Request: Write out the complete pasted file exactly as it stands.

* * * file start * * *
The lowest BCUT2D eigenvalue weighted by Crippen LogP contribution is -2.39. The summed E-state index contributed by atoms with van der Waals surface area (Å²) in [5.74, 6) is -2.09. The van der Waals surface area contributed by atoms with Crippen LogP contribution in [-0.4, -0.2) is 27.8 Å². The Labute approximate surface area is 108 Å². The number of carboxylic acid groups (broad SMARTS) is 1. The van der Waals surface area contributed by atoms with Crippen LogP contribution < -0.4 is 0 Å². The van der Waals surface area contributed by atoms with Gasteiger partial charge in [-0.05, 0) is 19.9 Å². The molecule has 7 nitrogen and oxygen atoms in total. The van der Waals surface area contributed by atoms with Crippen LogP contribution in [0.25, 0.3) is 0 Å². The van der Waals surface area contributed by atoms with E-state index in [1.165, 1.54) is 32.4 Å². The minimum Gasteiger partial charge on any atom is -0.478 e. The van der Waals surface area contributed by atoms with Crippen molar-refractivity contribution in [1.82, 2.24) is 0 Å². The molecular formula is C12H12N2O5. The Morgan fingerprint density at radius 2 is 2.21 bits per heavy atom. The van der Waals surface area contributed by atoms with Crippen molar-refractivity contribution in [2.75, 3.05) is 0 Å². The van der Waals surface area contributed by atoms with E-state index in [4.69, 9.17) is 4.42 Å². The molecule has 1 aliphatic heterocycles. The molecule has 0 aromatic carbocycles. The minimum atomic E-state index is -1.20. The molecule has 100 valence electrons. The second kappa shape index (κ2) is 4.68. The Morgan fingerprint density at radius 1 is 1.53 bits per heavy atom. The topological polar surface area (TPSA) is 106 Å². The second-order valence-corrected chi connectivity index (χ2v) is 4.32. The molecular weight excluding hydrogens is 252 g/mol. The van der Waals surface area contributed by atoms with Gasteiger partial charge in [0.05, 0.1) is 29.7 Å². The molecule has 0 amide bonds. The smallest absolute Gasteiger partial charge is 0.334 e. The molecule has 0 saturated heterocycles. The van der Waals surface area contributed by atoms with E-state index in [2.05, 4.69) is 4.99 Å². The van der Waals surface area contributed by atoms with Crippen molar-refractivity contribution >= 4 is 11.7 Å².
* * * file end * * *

The lowest BCUT2D eigenvalue weighted by Crippen LogP contribution is -2.39. The summed E-state index contributed by atoms with van der Waals surface area (Å²) in [5.74, 6) is -2.09. The van der Waals surface area contributed by atoms with Crippen LogP contribution in [-0.4, -0.2) is 27.8 Å². The Labute approximate surface area is 108 Å². The number of carboxylic acid groups (broad SMARTS) is 1. The van der Waals surface area contributed by atoms with Crippen LogP contribution < -0.4 is 0 Å². The van der Waals surface area contributed by atoms with Gasteiger partial charge in [-0.05, 0) is 19.9 Å². The molecule has 7 nitrogen and oxygen atoms in total. The van der Waals surface area contributed by atoms with Crippen LogP contribution in [0.25, 0.3) is 0 Å². The van der Waals surface area contributed by atoms with E-state index in [1.165, 1.54) is 32.4 Å². The minimum Gasteiger partial charge on any atom is -0.478 e. The van der Waals surface area contributed by atoms with Crippen molar-refractivity contribution in [1.82, 2.24) is 0 Å². The molecular formula is C12H12N2O5. The Morgan fingerprint density at radius 2 is 2.21 bits per heavy atom. The van der Waals surface area contributed by atoms with Crippen molar-refractivity contribution in [2.75, 3.05) is 0 Å². The van der Waals surface area contributed by atoms with E-state index in [4.69, 9.17) is 4.42 Å². The molecule has 1 aliphatic heterocycles. The molecule has 0 aromatic carbocycles. The minimum atomic E-state index is -1.20. The molecule has 100 valence electrons. The second kappa shape index (κ2) is 4.68. The Morgan fingerprint density at radius 1 is 1.53 bits per heavy atom. The topological polar surface area (TPSA) is 106 Å². The second-order valence-corrected chi connectivity index (χ2v) is 4.32. The molecular weight excluding hydrogens is 252 g/mol. The van der Waals surface area contributed by atoms with Gasteiger partial charge in [0.05, 0.1) is 29.7 Å². The molecule has 0 amide bonds. The smallest absolute Gasteiger partial charge is 0.334 e. The molecule has 0 saturated heterocycles. The van der Waals surface area contributed by atoms with E-state index in [2.05, 4.69) is 4.99 Å². The van der Waals surface area contributed by atoms with Crippen molar-refractivity contribution >= 4 is 11.7 Å².